2018 Annual Meeting
Registration will open soon!
Gear up for the 2018 annual field meeting! This year finds us on the western side of the state in the Wyoming Range, north of Kemmerer and east of Cokeville. Our home base will be Hams Fork Campground, in the Bridger-Teton National Forest. We are delighted that Orval Harrison, author of “History of Star Valley: Natural, Cultural, and Economic” will be our main speaker for Saturday night, July 21. He has titled his presentation the “History and Flora of the Wyoming Range,” which will highlight its scientific exploration, geography, and natural resources. Adding to this great weekend, Sherel Goodrich will be our main guide to Green Knoll and will lead us to beautiful tall-forb communities with dominants such as Ligusticum filicinum and Osmorhiza occidentalis. On Friday, when you arrive, we are pleased to offer a visit to Big Spring at your leisure.
This will be a rustic weekend without electricity or the usual amenities. Hams Fork Campground is a first-come, first-serve campground with 13 sites, two vault toilets, and potable water. Several people are planning to arrive early to occupy campsites for WYNPS. There are no other close-by campgrounds, but dispersed camping is allowed in the National Forest (for those who think pit toilets are for softies). In addition, there are several motels in Kemmerer, which is about 40 slow miles away.
A map of the area is available here.
Friday, July 20
Check in at Hams Fork Campground after noon.
Informal visits to Big Spring, hosted by Martina Keil, Bridger-Teton NF Botanist. Big Spring is about 6 miles west of Hams Fork Campground. A short walk from the parking area and across the West Fork of the Hams Fork gets you to large spring that tumbles down a hillside.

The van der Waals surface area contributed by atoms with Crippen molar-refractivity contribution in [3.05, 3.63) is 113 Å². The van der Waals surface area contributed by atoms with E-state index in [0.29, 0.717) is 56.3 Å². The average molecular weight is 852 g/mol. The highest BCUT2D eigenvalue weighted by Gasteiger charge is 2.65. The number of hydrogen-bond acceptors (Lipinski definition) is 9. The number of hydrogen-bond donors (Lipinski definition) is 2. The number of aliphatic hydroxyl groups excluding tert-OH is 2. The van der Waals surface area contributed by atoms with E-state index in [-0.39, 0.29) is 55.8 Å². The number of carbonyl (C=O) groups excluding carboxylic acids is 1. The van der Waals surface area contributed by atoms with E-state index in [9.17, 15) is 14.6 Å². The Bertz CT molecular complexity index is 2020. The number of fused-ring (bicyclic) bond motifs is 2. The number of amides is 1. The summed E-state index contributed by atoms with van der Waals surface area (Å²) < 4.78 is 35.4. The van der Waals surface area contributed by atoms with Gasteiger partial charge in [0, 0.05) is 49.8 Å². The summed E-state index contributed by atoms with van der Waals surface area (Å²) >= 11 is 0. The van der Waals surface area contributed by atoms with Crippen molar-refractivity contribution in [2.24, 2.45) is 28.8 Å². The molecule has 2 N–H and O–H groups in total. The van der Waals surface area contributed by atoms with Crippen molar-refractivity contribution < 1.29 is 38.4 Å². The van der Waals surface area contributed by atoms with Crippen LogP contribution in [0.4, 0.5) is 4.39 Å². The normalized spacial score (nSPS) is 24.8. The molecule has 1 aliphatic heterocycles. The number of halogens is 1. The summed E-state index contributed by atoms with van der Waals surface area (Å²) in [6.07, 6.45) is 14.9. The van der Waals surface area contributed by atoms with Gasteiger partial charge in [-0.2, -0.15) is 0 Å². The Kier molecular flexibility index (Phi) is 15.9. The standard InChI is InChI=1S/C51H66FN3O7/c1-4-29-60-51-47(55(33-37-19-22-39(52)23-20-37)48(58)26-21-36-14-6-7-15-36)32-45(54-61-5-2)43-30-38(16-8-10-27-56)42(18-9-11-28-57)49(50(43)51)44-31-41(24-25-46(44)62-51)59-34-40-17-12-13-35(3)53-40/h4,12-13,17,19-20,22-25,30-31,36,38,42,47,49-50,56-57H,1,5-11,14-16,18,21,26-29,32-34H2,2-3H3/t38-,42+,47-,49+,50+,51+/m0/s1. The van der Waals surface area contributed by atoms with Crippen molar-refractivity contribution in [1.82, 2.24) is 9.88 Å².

Saturday, July 21
9 am All day hike to Green Knoll, Sherel Goodrich, leader. Sherel is Retired Botanist, Ashley National Forest, Utah
Green Knoll is located about 5 road miles from Hams Fork Campground. Roads are ok to good in dry weather and more or less passable with some wet weather in 4 wheel drive vehicles. We will spend the entire day on a single stop at Green Knoll where there is lots of room for parking off the rather infrequently used road. There are about 10 sites on the knoll where studies have been set up. These are all within 0.4 miles of each other. With about 1.5 miles of walking we can make a round trip to all these sites in one day. There will be time for discussion and minimal travel time. Some of the study sites have photos dating back to 1957. Look forward to seeing many special plant communities, including Lomatium bicolor with heavy plowing by pocket gophers, Ligusticum filicnum (tall forb), Osmorhiza occidentalis (tall forb), Artemisia tridentata var. spiciformis/Ligusticum filicinum, Geranium viscosissimum, Graminoid without pocket gopher activity.
Dinner on your own, or join the communal dinner.
7 pm Orval Harrison, “History and Flora of the Wyoming Range.” The history portion will be oriented toward scientific exploration, geography, and natural resources.
Sunday, July 22
7 am Annual business meeting
9 am TriBasin Divide. Co-leaders: Julie Kraft, Supervisor, Sublette County Weed and Pest; Karen Clause, Range Management Specialist, NRCS; and Jill Randall, Habitat Biologist, Wyoming Game and Fish.
We will head north through the Bridger-Teton NF through the watershed divide between the Green River, Snake River, and Bear River drainages. You can choose to exit this trip either at La Barge or all the way to Big Piney.